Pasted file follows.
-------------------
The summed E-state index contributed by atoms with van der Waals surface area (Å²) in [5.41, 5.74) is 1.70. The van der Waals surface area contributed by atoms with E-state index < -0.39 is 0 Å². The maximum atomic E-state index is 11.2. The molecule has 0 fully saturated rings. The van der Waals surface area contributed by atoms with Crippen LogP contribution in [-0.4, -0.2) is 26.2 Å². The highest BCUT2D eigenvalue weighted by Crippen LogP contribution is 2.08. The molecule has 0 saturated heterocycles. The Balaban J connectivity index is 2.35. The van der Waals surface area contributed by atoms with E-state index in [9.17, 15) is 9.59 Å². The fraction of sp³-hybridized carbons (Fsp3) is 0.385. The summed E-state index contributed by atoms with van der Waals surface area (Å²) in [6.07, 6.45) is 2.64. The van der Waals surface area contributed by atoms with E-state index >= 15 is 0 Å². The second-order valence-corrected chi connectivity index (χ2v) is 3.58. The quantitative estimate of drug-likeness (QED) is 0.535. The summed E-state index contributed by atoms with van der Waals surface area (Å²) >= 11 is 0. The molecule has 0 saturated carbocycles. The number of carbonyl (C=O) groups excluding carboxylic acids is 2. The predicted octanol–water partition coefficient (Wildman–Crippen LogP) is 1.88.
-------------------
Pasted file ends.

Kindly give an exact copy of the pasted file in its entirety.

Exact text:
The summed E-state index contributed by atoms with van der Waals surface area (Å²) in [5.41, 5.74) is 1.70. The van der Waals surface area contributed by atoms with E-state index < -0.39 is 0 Å². The maximum atomic E-state index is 11.2. The molecule has 0 fully saturated rings. The van der Waals surface area contributed by atoms with Crippen LogP contribution in [-0.4, -0.2) is 26.2 Å². The highest BCUT2D eigenvalue weighted by Crippen LogP contribution is 2.08. The molecule has 0 saturated heterocycles. The Balaban J connectivity index is 2.35. The van der Waals surface area contributed by atoms with E-state index in [9.17, 15) is 9.59 Å². The fraction of sp³-hybridized carbons (Fsp3) is 0.385. The summed E-state index contributed by atoms with van der Waals surface area (Å²) in [6.07, 6.45) is 2.64. The van der Waals surface area contributed by atoms with E-state index >= 15 is 0 Å². The second-order valence-corrected chi connectivity index (χ2v) is 3.58. The quantitative estimate of drug-likeness (QED) is 0.535. The summed E-state index contributed by atoms with van der Waals surface area (Å²) >= 11 is 0. The molecule has 0 saturated carbocycles. The number of carbonyl (C=O) groups excluding carboxylic acids is 2. The predicted octanol–water partition coefficient (Wildman–Crippen LogP) is 1.88.